- Jackie MacMullan, ESPNBoston.com columnist
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Josh McDaniels, the newest Patriot hire, may or may not be on the field Saturday against the Denver Broncos. He may or may not have assumed the job as New England's defacto offensive coordinator this past week while Bill O'Brien packed his things for his exodus to (Un)Happy Valley. McDaniels may have had tremendous input into the Patriots game plan to thwart the Broncos and their messiah, Tim Tebow -- or he may have played a very minor role in the preparation for a football game that New England must win to preserve its credibility as one of the elite teams in the NFL.
We truthfully have very little idea what Josh McDaniels has done or will do, but that hasn't stopped his presence from dominating the news for the past week. McDaniels has remained mum since he was released from his job as offensive coordinator of the St. Louis Rams and re-joined the Patriots staff, yet he's emerged as a polarizing figure.
Denver fans (and one of their esteemed columnists) cried foul upon learning McDaniels was a late add to the Patriots brain trust. As the recent former head coach of the Broncos, they reasoned, he has intimate knowledge of his former players' tendancies. Although present Denver coach John Fox correctly pointed out that his predecessor "doesn't know our offense," McDaniels drafted and worked with Tim Tebow, Demaryius Thomas, Eric Decker and Zane Beadles, to name a few.
Here's the major flaw with conspiracy theories regarding McDaniels' "inside information." Josh McDaniels was returning to New England whether the Patriots opponent this week was the Broncos, the Cincinnati Bengals or the Pittsburgh Steelers.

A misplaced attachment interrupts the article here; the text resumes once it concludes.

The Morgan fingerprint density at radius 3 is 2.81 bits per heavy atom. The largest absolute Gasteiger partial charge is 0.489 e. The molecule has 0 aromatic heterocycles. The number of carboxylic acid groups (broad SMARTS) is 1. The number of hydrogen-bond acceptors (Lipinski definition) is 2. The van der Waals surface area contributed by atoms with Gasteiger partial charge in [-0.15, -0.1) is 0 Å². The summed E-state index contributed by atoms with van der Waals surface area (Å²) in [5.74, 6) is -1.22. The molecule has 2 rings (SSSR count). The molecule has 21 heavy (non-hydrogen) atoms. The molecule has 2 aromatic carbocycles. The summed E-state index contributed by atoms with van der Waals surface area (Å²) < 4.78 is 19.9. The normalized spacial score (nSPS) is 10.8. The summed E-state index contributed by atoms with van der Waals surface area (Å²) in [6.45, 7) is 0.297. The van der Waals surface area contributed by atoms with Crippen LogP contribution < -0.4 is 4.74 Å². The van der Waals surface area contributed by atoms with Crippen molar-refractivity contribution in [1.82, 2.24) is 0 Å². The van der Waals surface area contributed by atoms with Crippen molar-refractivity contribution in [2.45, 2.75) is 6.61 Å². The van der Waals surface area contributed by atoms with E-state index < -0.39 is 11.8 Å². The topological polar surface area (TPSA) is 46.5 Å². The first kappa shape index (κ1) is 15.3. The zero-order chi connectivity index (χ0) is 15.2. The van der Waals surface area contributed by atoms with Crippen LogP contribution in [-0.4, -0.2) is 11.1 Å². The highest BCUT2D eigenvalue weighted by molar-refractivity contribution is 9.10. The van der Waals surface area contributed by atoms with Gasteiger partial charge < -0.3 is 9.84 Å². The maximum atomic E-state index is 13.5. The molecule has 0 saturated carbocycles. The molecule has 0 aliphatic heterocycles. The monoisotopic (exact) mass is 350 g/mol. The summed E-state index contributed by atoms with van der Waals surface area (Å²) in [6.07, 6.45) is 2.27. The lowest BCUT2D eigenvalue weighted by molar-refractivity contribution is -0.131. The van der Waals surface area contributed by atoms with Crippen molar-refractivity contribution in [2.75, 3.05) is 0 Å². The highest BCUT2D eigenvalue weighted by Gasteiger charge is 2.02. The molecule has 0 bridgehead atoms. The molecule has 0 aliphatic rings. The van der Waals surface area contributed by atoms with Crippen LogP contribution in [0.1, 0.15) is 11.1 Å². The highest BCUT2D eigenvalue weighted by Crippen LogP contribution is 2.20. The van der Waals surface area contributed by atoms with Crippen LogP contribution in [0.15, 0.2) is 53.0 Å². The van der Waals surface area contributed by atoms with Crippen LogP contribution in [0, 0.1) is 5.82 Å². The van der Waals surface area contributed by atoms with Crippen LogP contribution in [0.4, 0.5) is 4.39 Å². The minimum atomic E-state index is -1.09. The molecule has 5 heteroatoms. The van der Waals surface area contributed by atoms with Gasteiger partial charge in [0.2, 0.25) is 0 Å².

The Patriots didn't orchestrate the hiring of Bill O'Brien as Penn State's new head football coach, nor did they have a hand in the decision of the St. Louis Rams to fire coach Steve Spagnuolo, thereby making his staff, which included McDaniels, lame ducks.
Had the injury-depleted Pittsburgh Steelers hung on to beat Denver, McDaniels would have been in the shadows this week, helping to prepare for quarterback Ben Roethlisberger, James Harrison and Co, a footnote instead of a headline.
Lets get real: Josh McDaniels is news because of his ties to Tebow.
McDaniels was Lord Voldemort during his year-and-a-half stay in Denver. He was reportedly acerbic with the players and the staff. The Broncos were caught embroiled in a senseless videotaping scandal on his watch. And... he drafted Tebow with the 25th pick in the first round of the 2010 NFL draft.
For that, he was roundly ridiculed and, some eight months later, eventually fired. Losing 9 of 12 games to start the 2010 season certainly didn't help his cause.
But now you see why McDaniels is so intriguing. He was ahead of the Tebow curve.
Broncos lore has it that McDaniels and Denver general manager Brian Xanders flew to Gainesville three days before the draft to run Tebow through some drills and ask him a few questions to gauge his football acumen. They came away smitten, much in the way coach Bill Belichick did after a pre-draft meal with Tebow in the North End.
The difference was the Patriots had a Hall of Fame quarterback in the fold; the Broncos clearly didn't.
Everyone expected McDaniels would trade incumbent Kyle Orton and move his prized young draftee into the spotlight. The reason it didn't happen in Tebow's first season, according to Josh's younger brother Ben McDaniels, who served as the quartebacks coach in Denver, was simple: Tebow wasn't ready.